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Civil works underway at Cowper Street

Mr Hazzard said he believes the development will have a positive response from all sides:

“I have no doubt the Cowper Street housing development will be very popular with people eligible for social housing, those key workers who pay discounted rent through the affordable housing component, and for private buyers.”

The Department of Family and Community Services estimates that social housing on the lot will be boosted by 15 percent, despite plans to sell half the land to private developers. The development aims to increase the number of social housing dwellings from 134 (the 1960s Cowper Street estate) to 153 under the new proposal.

The decision to subdivide the lot into 495 new dwellings has been met with recent controversy. Many local tenancy advocacy groups are protesting plans to develop 247 homes for the private market, as well as 153 social housing units, and 95 homes for low-income earners.

Member for Balmain, Jamie Parker, says that the increase in residences doesn’t equate to an increase in capacity for the site: “The Government claims they are increasing the amount of public housing by 15 percent. They are increasing the amount of dwellings, but these are one bedroom dwellings. Whereas the dwellings on the previous site were two and three bedrooms.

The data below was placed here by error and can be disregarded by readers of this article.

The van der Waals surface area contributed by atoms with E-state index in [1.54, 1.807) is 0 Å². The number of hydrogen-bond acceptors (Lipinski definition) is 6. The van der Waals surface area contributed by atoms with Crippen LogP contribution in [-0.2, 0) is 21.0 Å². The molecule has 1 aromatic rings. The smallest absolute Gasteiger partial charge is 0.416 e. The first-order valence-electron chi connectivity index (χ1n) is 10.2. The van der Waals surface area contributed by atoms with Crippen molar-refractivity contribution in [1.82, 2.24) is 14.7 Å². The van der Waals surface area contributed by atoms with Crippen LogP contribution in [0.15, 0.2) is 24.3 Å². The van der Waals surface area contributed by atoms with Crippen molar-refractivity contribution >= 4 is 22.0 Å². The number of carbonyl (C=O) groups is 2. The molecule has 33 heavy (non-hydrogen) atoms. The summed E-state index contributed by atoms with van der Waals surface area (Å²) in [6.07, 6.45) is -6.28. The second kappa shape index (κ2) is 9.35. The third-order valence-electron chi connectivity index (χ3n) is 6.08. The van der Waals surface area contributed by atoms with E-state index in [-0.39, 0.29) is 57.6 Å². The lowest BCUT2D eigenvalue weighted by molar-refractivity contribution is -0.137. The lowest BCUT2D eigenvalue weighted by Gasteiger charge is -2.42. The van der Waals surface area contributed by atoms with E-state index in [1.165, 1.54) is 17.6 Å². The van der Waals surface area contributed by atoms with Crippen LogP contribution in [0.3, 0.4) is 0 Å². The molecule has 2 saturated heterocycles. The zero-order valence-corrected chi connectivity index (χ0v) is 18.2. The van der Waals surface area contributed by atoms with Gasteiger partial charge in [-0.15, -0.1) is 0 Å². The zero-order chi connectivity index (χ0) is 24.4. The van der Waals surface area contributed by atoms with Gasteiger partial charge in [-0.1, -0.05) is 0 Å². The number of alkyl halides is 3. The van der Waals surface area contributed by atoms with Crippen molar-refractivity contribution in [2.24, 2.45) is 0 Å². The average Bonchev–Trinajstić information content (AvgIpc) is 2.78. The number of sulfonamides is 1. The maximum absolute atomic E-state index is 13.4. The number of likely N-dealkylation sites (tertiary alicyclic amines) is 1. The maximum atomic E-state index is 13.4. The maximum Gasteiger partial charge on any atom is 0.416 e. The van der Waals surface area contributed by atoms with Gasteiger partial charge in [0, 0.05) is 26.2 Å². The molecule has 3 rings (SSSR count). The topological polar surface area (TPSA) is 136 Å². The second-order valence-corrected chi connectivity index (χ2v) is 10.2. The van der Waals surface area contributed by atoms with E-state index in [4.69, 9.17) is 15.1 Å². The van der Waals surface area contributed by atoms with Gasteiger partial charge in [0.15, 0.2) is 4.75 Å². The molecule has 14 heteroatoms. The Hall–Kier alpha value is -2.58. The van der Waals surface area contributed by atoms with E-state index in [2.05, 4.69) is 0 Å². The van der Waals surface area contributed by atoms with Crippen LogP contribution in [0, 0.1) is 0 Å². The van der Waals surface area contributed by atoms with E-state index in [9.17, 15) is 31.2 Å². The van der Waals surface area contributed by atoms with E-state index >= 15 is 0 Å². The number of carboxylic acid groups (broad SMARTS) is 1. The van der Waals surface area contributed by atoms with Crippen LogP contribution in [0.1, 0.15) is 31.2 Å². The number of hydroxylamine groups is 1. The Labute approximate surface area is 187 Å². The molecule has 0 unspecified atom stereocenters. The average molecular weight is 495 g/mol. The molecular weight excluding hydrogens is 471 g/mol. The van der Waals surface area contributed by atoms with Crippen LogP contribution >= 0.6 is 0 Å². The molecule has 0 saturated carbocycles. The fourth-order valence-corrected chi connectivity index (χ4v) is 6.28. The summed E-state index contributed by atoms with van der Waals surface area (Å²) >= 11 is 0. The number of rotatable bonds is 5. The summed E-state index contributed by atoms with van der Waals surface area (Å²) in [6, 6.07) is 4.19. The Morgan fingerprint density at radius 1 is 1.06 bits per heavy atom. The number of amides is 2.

“So this is a net reduction in the amount of public housing when it’s urgently needed and the government should be focused of providing public housing, rather than making dollars from a development site,” Mr. Parker said. “It’s remarkable that this development will actually provide less public housing than the previous site.”

The current plan involves the transfer of funds made from the sale of the private housing blocks to subsidise the cost of the social housing units. A campaign for expression of interest for the sale of two blocks of land for private dwellings is about to begin.

The announcement has received the support of Lord Mayor Clover Moore, who says the city needs to consider alternate forms of large scale social housing funding. This includes “partnerships among private developers, institutional investors, the not-for-profit sector and governments”.

Mr Hazzard says the development will encourage greater diversity into the area that will benefit the residents: “This project transforms what was previously a concentrated social housing area into a socially mixed community and creates the conditions to give many people better opportunities in life.”

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